“Well who knows, maybe this one does smoke and drink. Certainly he seems harmless enough, but I don’t like the thought that, even if he is harmless, he is in here drinking and smoking while you and I and the children are upstairs asleep. And then there is the issue of the writing on the wall. I’ve never been fully convinced that someone or something didn’t change the wall overnight.”

‘Well, do you want to stay up and watch?”

“No not really, but I suppose that we ought to.”

Over the next two weeks Lilly and John took turns sitting in the great reading chair in the library watching overnight. They saw nothing. Everything remained peaceful. Eventually fatigue and realism checked in and they abandoned their wake, to return to their normal routine. On the Saturday morning after their abandoned watch John was in his garden pruning dead-heads off the roses. Over the fence he watched Helen escorting a young man into their house. She had her arm around his shoulders. John mentioned his almost scandalized observation to Lilly. She responded with an explanation that the young man was not Helen’s lover but an ‘at risk’ youth whom she had befriended through the ‘Big Brother’ program. He occasionally spent the weekend at Helen’s.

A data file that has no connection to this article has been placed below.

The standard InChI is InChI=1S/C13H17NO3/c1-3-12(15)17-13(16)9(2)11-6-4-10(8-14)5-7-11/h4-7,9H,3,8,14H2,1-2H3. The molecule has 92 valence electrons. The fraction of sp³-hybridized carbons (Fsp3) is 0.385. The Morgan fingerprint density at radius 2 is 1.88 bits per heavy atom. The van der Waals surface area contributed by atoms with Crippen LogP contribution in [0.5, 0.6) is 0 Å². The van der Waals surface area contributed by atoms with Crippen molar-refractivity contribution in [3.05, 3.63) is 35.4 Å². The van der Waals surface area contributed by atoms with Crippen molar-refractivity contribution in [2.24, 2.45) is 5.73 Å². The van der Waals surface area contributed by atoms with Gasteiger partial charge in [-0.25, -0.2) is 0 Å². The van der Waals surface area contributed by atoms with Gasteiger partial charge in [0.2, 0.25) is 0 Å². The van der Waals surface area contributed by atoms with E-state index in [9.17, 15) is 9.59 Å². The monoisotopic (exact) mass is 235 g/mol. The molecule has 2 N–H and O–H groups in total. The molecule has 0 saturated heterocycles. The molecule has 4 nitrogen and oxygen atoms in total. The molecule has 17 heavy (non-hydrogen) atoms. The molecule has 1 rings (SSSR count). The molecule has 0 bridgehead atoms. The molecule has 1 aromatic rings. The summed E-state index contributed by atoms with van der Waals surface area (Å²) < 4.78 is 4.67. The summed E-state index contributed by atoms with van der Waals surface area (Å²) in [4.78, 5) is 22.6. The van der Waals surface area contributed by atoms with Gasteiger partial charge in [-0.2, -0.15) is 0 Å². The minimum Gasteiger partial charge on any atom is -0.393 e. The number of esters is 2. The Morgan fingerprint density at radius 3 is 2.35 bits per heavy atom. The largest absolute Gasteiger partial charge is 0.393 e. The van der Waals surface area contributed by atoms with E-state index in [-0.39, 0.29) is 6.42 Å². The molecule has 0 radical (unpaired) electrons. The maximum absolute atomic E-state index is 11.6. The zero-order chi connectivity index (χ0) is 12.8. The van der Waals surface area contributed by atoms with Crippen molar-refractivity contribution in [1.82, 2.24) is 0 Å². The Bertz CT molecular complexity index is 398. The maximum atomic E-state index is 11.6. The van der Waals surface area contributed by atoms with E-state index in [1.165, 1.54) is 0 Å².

The following Sunday morning they came downstairs to a library which had obviously been used by someone during the night. There were several cigarette butts in the grate, an empty whisky glass on the mantel and a couple of automobile magazines lying on the floor. As usual there was no evidence of forced entry. This time Lilly called the police. They arrived in two squad cars and powdered surfaces to take finger-prints. Lily said nothing although she privately wondered whether ghosts leave fingerprints. In this case there was an ample supply of good ones. The police suggested that they change the lock on the front door to a dead bolt. The existing lock, they explained, could be easily bypassed by anyone using a plastic card.

During a follow-up interview with the police John had an epiphany.

“Haven’t all our visitations been on Saturday nights?’ he asked.

“Well, yes, it has always been Sunday mornings when we found things amiss. You are right it is always on Saturday nights. So?”

“So, don’t you see? Helen’s troubled youth visits on occasional weekends spending Saturday night in their home – or maybe, more accurately, a large part of Saturday night in ours.

© Jane Stansfeld March 2015

The Poltergeist – a short story